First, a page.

And Time Stood Still [MultiFormat]
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eBook by Lynn Hartz
eBook Category: Spiritual/Religion
eBook Description: The midwife, Lydia, is the first person to touch the baby Jesus. As she watches Him grow up, her own life changes.
eBook Publisher: ebooksonthe.net, Published: 1999
Fictionwise Release Date: August 2005
3 Reader Ratings:
The Older Travelers
Lydia, a midwife, and her husband, Samuel, with their friends Salome and her husband, Aaron, had been traveling together for four days. They were on their way to Bethlehem to register with the government and to be taxed, as the Roman Governor had ordered. All of the travelers were weary. Lydia knew that they must be getting close because there were more and more people along the road.
"How long do you think it will be until we get there?" Lydia asked with a grin as she slipped off her sandals and massaged her feet.
"You sound just like my children did when they were little," Salome replied while she sat down to rest.
"It has been a long time since they were small. I feel old now that the grandchildren are here," Lydia said. "My son, Joab, has two little boys, and Miriam has a little girl that looks just like she does." Lydia removed her head covering and shook out her hair, then readjusted the covering.
"I know," Salome went on. "I saw Miriam's baby several weeks ago. She really does look like her mother. Miriam seems happy being a mother." Salome began to stretch her arms and legs.
"She is," Lydia answered. "James is an exceptionally good husband and father. He thinks Baby Deborah is the second best thing that has happened to him," Lydia laughed. "He says the first best thing is Miriam."
"By the way, that is the last baby I helped to bring into the world," Lydia confided. "It was a most unusual experience, delivering my own grandchild."
"Well, I would certainly think so," Salome responded. "Wonder what those husbands of ours are doing?"
The road they were traveling was hilly and rocky. The sun was beating down upon them and very hot. The dry air caused everything to feel warmer and make everyone thirsty. Their clothing and bodies picked up the road dust and caused the travelers to feel grimy.
"Samuel says the animals are refreshed and we should be, too," Lydia told Salome. "Men think we women can just go and go and keep on going. I think I will fill my water pouch before we continue."
"I'd better do the same," Salome decided.
As the travelers continued their journey, Lydia thought about the new baby, her granddaughter, Deborah. She had delivered many babies, but the experience of helping Miriam's child into the world was an experience that she could not express in words. Miriam had an extensive and long labor, as so many first mothers do, and then the baby had poked one foot out before anything else was ready to emerge. She pushed the child's foot back into the mother's womb and then forcibly turned the baby in order to get the child out.
Miriam screamed with the agony of the baby being pushed back inside of her and turned. Lydia would have done anything not to have done that. She would rather have borne Miriam's pain herself as to have her daughter suffer.
"You know, Salome, I don't think I will deliver any more babies. I don't think I should continue being a midwife. After what I did with Miriam, I just don't think I can do it anymore," Lydia lamented. "Look at my hands. Already they are twisted and the joints are swollen. I have had enough of pain and suffering, and I think I am too getting too old."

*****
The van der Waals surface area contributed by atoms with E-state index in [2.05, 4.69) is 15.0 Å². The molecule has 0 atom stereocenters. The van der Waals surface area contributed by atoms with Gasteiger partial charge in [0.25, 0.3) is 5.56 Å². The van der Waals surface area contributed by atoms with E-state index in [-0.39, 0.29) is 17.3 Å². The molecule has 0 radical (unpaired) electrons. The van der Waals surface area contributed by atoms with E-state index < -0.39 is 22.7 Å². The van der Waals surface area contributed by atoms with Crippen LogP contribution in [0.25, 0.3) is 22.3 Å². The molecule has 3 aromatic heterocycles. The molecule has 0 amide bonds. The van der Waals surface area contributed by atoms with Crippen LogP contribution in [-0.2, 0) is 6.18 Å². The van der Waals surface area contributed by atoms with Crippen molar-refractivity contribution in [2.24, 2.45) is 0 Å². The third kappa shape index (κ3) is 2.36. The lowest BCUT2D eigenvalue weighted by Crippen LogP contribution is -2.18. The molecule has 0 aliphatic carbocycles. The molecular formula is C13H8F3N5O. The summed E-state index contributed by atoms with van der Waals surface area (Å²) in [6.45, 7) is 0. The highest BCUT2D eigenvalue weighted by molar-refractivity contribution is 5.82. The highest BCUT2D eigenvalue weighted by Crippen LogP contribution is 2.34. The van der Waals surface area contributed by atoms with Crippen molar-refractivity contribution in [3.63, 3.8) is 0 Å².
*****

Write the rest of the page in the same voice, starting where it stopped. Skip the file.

"That is just simply not true," Salome admonished, gently. "Besides, you haven't trained anyone to take your place. Who will do this work if you haven't trained anyone, yet?"
"Well, I really hadn't thought about it. I am so weary. I thought Miriam would die or the baby would die, or both of them would die," she remembered.
"I do believe you need a rest," Salome observed.
"Perhaps. Either a rest or some inspiration so I don't feel as isolated and alone when I do this work," Lydia thought aloud. Then, changing the subject quickly, she asked Samuel, in a very loud voice, "How much farther?"
"About half a day and we will be there," Samuel called back. He and Aaron had several sheep, goats and horses to try to keep together. They were all walking, giving the animals a rest.
Aaron walked back to Salome. "If you need, you can ride a while," he told her.
"I am all right," Salome answered. "Lydia and I are enjoying our time talking together."
The two ladies continued their banter about men, babies, children and growing older. Neither woman was old. Lydia was just past her thirty-fifth year, and Salome was just a bit younger.
"Time does have a way of slipping by, doesn't it?" Lydia asked.
"It does. It seems like only yesterday that our sons, Jonathan and Saul, were boys playing with your Joab. Time is a strange thing, isn't it? It can go so fast at times and right now we are so tired that it just seems to drag," Salome mused.
"I know. The day and night that I helped Miriam deliver the baby seemed like an eternity," Lydia said, continuing the thoughts that Salome had started. "I thought it would never end and that the baby would never get here. It felt as though a thousand years passed in those few hours."
"It must have been extremely difficult, but, please, don't say that you're going to quit. What if someone really needs you and there is no one else to help?" Salome questioned pensively. Salome, so practical and logical, could not imagine Lydia turning away someone in need.
"I would have to do what I can, I'm sure," Lydia said.
The weary travelers came closer to the little town of their destination. Bethlehem.